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USGS study hints at geothermal energy potential for Akutan

Joseph Miller
A USGS study suggests that Akutan, home of the volcano Mount Akutan, shown here, has potential for geothermal energy. Photo courtesy of Burke Mees/Alaska Volcano Observatory

A recently published study of geothermal energy sources on Akutan Island indicate the resource holds significantly more potential than previously thought.

The U.S. Geological Survey published the results of a geochemical study that was conducted on Akutan Island in 2012 that confirms the potential for the development of geothermal power on the island.

The USGS reports that the results from the study show higher concentrations of hydrothermal components in the hot spring waters and an increase in water discharges from the hot spring systems. In the early 1980s several studies were done on the island in hopes of finding a potential source for geothermal energy. This most recent study has found the current heat output from the hot spring system on the island is estimated around 29 megawatts, almost 10 times higher than the heat output that was recorded in the early 1980s. If the geothermal energy on Akutan Island were to be harnessed by a modern geothermal energy plant, the heat output could produce several megawatts of electricity. One megawatt of electricity can be used to supply the electric needs of about 750 modern homes.

Many potential factors go into determining whether a place like Akutan Island is a candidate for geothermal development, however. According to Deborah Bergfeld, a USGS geochemist and the lead author on the report confirming Akutan Island’s geothermic potential, some of these considerations have nothing to do with the scientific aspects but rather on social and economic ones.

“The economy drives a lot of it in regards to determining whether a place like Akutan Island has geothermal energy that can be used,” said Bergfeld. “But that is beyond our purview. Some other things that are involved include having a resource as well as having a need for the kind of resource that we find there. Beyond that, our part of it is to determine whether there is potential for the heat to be used or mined, which is what our study was focusing on. We determine whether there is evidence in the gas samples and the water samples that suggest that this resource is generating enough heat for it to be used for geothermal energy.”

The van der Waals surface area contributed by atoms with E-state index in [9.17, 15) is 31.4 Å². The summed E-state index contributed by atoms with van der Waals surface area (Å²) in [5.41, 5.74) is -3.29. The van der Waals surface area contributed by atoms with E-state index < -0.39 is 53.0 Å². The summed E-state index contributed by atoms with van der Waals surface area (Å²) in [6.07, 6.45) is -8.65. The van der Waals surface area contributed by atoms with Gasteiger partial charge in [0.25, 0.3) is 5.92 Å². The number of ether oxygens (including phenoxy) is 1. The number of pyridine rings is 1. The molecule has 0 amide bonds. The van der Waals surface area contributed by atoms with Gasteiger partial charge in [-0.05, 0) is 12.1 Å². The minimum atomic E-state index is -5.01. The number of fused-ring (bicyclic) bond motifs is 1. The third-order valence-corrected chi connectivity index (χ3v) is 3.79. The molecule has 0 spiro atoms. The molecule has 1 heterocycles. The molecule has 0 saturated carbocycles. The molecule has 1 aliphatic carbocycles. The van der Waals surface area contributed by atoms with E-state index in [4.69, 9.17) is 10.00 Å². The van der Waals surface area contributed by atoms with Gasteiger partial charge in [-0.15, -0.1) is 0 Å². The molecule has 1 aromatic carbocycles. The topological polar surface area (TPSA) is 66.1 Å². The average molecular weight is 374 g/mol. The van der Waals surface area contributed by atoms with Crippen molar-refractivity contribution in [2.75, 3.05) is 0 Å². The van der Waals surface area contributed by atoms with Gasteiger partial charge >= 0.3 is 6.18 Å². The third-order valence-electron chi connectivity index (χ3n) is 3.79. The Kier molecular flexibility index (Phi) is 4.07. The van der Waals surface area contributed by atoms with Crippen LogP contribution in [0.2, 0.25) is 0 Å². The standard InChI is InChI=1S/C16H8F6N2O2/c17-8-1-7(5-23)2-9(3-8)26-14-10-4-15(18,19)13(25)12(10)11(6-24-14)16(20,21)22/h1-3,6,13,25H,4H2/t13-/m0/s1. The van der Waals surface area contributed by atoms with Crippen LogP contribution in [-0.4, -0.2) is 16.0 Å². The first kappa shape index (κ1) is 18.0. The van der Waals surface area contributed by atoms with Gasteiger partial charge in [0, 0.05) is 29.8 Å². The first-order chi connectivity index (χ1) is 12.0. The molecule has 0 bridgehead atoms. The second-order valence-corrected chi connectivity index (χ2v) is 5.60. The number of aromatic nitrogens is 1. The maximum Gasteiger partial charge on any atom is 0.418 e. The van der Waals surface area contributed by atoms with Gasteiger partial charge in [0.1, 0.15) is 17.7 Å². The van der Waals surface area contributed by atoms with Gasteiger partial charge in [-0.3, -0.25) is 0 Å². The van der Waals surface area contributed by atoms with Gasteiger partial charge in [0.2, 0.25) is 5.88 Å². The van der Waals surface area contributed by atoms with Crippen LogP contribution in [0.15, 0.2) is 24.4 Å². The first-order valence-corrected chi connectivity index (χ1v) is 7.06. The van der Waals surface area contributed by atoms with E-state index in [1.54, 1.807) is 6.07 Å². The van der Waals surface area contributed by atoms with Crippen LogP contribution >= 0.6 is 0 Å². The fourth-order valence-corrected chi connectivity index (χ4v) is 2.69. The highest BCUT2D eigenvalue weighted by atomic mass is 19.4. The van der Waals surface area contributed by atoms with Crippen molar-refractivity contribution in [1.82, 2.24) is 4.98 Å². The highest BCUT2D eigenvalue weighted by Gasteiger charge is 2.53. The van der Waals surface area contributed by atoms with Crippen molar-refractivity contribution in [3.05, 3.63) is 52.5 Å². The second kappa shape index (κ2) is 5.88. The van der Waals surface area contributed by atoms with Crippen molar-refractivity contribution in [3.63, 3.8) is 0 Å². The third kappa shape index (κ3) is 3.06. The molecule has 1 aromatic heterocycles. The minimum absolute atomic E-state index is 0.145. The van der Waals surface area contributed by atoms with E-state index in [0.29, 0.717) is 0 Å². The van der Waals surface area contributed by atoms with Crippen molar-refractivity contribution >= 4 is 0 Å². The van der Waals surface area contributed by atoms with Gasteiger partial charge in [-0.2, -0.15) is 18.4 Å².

The potential was first recognized on the island when a significant amount of chloride was measured coming up from the hot spring systems.

“We were assessing a couple of different components in this study, but most specifically chloride in the waters,” Bergfeld said. “We know that chloride in the waters would most likely not be coming from atmospheric sources, but rather from a magma body or the hydrothermal system. By looking at those values in the water, and looking at those samples and comparing them to what was found in the 1980s has shown us that there is a whole lot more than there used to be.”

The amount of heat that has been recorded from underneath Akutan Island, which was measured at 29 megawatts, is not necessarily the amount of energy that could be utilized by a geothermal energy plant. There is a significant amount of power lost in the process of converting geothermal heat into electricity, so despite the amount of heat energy that contributes to the hot spring system on the island being considerably hotter than the reactor of a typical naval nuclear-class submarine, the amount of electrical energy that could be harvested from the geothermal system would only register to a few megawatts of electricity.

“There are always losses when producing temperature contrasts and measuring how much energy could be harvested from a system like this,” said Bergfeld. “Back in the 1980s, there was a big push in the scientific community to go out and start conducting research very similar to the research that we conduct today all over Alaska. There were very similar kinds of studies that were done that we’ve been able to build off of and use because a lot of the methodology was pretty good back then considering how far science has taken us. We can compare the measurements that we take today with the measurements that were taken back then because despite the instrumentation being very different now, the methodology was so similar that we can count ourselves lucky that such careful work was done when this location was first being researched.”

While the island’s heat energy certainly holds the potential to become a vital energy source for those living on the island and in the surrounding areas, there will most likely not be any modern geothermal energy plants being built on Akutan Island anytime soon.

“The work that we are doing is part of a larger study,” said Bergfeld. “It is certainly a positive outcome to see the difference in chloride levels in the water chemistry, but in order for this kind of project to become an economic one, there are still many questions that have to be answered before determining whether this heat source can be converted into electrical energy. There is a still a lot of engineering work that needs to be done, but there are people who are out there working on those kinds of assessments. However, the cost of getting diesel fuel out to the island is getting expensive as well, so we will have to see what the future holds.”

This story first appeared in The Bristol Bay Times/Dutch Harbor Fisherman and is republished here with permission.